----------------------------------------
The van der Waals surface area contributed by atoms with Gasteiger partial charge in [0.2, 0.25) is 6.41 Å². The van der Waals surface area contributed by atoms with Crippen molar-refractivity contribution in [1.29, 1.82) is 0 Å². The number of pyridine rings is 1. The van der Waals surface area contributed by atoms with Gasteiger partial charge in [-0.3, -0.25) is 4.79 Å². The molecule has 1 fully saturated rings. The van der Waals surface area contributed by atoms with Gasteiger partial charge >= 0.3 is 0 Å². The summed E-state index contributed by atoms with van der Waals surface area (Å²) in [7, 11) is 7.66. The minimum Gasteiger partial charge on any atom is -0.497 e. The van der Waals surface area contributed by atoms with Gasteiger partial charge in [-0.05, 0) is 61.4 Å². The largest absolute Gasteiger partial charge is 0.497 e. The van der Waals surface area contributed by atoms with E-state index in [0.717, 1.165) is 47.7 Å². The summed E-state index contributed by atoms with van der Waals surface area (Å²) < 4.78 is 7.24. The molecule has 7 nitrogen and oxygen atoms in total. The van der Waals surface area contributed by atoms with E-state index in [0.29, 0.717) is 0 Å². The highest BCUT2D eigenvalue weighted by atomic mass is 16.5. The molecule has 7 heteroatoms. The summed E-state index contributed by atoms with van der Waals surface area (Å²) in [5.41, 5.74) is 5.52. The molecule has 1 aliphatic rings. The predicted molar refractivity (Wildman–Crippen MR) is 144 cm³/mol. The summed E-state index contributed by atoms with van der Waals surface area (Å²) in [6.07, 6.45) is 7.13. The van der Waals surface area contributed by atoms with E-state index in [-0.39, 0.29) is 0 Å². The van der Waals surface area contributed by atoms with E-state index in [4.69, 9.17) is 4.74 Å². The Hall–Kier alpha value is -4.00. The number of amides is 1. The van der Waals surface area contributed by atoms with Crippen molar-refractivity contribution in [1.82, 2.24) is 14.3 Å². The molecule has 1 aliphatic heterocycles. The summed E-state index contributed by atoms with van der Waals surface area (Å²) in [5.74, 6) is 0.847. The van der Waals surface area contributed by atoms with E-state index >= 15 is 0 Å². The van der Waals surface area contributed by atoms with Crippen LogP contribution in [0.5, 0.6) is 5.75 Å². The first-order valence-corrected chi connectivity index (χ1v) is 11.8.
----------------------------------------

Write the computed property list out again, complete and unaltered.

The van der Waals surface area contributed by atoms with Gasteiger partial charge in [0.2, 0.25) is 6.41 Å². The van der Waals surface area contributed by atoms with Crippen molar-refractivity contribution in [1.29, 1.82) is 0 Å². The number of pyridine rings is 1. The van der Waals surface area contributed by atoms with Gasteiger partial charge in [-0.3, -0.25) is 4.79 Å². The molecule has 1 fully saturated rings. The van der Waals surface area contributed by atoms with Gasteiger partial charge >= 0.3 is 0 Å². The summed E-state index contributed by atoms with van der Waals surface area (Å²) in [7, 11) is 7.66. The minimum Gasteiger partial charge on any atom is -0.497 e. The van der Waals surface area contributed by atoms with Gasteiger partial charge in [-0.05, 0) is 61.4 Å². The largest absolute Gasteiger partial charge is 0.497 e. The van der Waals surface area contributed by atoms with E-state index in [0.717, 1.165) is 47.7 Å². The summed E-state index contributed by atoms with van der Waals surface area (Å²) < 4.78 is 7.24. The molecule has 7 nitrogen and oxygen atoms in total. The van der Waals surface area contributed by atoms with E-state index in [0.29, 0.717) is 0 Å². The highest BCUT2D eigenvalue weighted by atomic mass is 16.5. The molecule has 7 heteroatoms. The summed E-state index contributed by atoms with van der Waals surface area (Å²) in [5.41, 5.74) is 5.52. The molecule has 1 aliphatic rings. The predicted molar refractivity (Wildman–Crippen MR) is 144 cm³/mol. The summed E-state index contributed by atoms with van der Waals surface area (Å²) in [6.07, 6.45) is 7.13. The van der Waals surface area contributed by atoms with E-state index in [-0.39, 0.29) is 0 Å². The van der Waals surface area contributed by atoms with E-state index in [4.69, 9.17) is 4.74 Å². The Hall–Kier alpha value is -4.00. The number of amides is 1. The van der Waals surface area contributed by atoms with Crippen molar-refractivity contribution in [1.82, 2.24) is 14.3 Å². The molecule has 1 aliphatic heterocycles. The summed E-state index contributed by atoms with van der Waals surface area (Å²) in [5.74, 6) is 0.847. The van der Waals surface area contributed by atoms with E-state index >= 15 is 0 Å². The van der Waals surface area contributed by atoms with Crippen LogP contribution in [0.5, 0.6) is 5.75 Å². The first-order valence-corrected chi connectivity index (χ1v) is 11.8.